Social Media Reading Discussions

RE: Lesson 6

Who Owns the Wisdom of the Crowd

Question: Consider this article within a broader framework of privacy and how privacy issues are affecting the current technological landscape (think Instagram, Facebook etc). Perhaps begin with Jarvis’ notions that:

* We all want to control our contributions.
* We all want the community to benefit if we in turn benefit.
* We expect mutual trust in the forms of transparency and honesty
* And we all — individual, collective, enabler — find uncivil behavior (spam, fraud, hate) unacceptable.

Privacy of media has always been a constant issue in the communications realm. New technologies are constantly taking and adding away privacy settings that confuse the user and make it harder to make your information private. The question is, is any media we post private? This article aims to discuss who really has the ownership to our privacy. In the ideal world the individual would have control over his or her media output and input. Jeff Jarvis, the author, answers this question as the crowd has control over our individual privacy. His first law of media explains, “give us control and we will use it. The corollary: Don’t give us control and you will lose us.“ Currently major institutions control the world of communication. What Jarvis is saying is that we need to find a “decentralized world, a world controlled by us.” Once we are able to do this we will gain the rights to our privacy back. Furthermore, we want to create a community of media users and producers that “we can trust in the forms of transparence and honesty.” Too often as users we are forced into advertisements and having institutions watch our every move. We need to find a way to take control of this and create an online community where a user feels safe.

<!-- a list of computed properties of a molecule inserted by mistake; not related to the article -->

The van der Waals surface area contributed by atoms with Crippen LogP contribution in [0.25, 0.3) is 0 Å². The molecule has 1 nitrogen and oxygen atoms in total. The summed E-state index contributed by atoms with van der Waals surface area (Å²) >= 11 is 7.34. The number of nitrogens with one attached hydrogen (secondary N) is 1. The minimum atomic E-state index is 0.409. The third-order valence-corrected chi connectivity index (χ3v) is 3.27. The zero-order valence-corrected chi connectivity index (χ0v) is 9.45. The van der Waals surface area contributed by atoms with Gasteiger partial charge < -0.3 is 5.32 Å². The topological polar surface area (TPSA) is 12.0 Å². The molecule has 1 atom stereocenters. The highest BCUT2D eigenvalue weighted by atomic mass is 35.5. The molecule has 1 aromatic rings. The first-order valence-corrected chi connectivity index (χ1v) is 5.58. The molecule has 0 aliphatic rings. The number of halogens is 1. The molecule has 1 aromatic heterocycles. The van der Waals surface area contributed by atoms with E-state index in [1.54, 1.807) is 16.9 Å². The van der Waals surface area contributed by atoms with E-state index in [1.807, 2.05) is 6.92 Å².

The People Formerly Known as The Audience

Question: Jay Rosen writes, “the people formerly known as the audience are those who were on the receiving end of a media system that ran one way, in a broadcasting pattern, with high entry fees and a few firms competing to speak very loudly while the rest of the population listened in isolation from one another— and who today are not in a situation like that at all.”

What is Rosen telling us about the people formally known as the audience? Has there been a shift in power? How has citizen journalism affected the traditional news media?

Rosen is saying the people formally known, as the audience is the passive audience. These are the people who chose to believe everything they were shown or told on the media. Big corporations had this attention of the audience and used it to their advantage. However, there has been a shift in power. Furthermore, with the introduction of smaller individual based media sources, the audience has become more active. This new “active audience” is looking for news in more than one place and comparing the stories. In addition, the audience isn’t only the consumer they are now the producer as well. Introducing new stories to the media from blogs, twitter, and facebook shares people are finding out things faster and quicker than waiting for the nightly news program. Citizen journalism is filling the cracks that traditional news media is forgetting or not mentioning. This is taking the control from the big producers and allowing the audience to become a part of this non-stop pinwheel of information.

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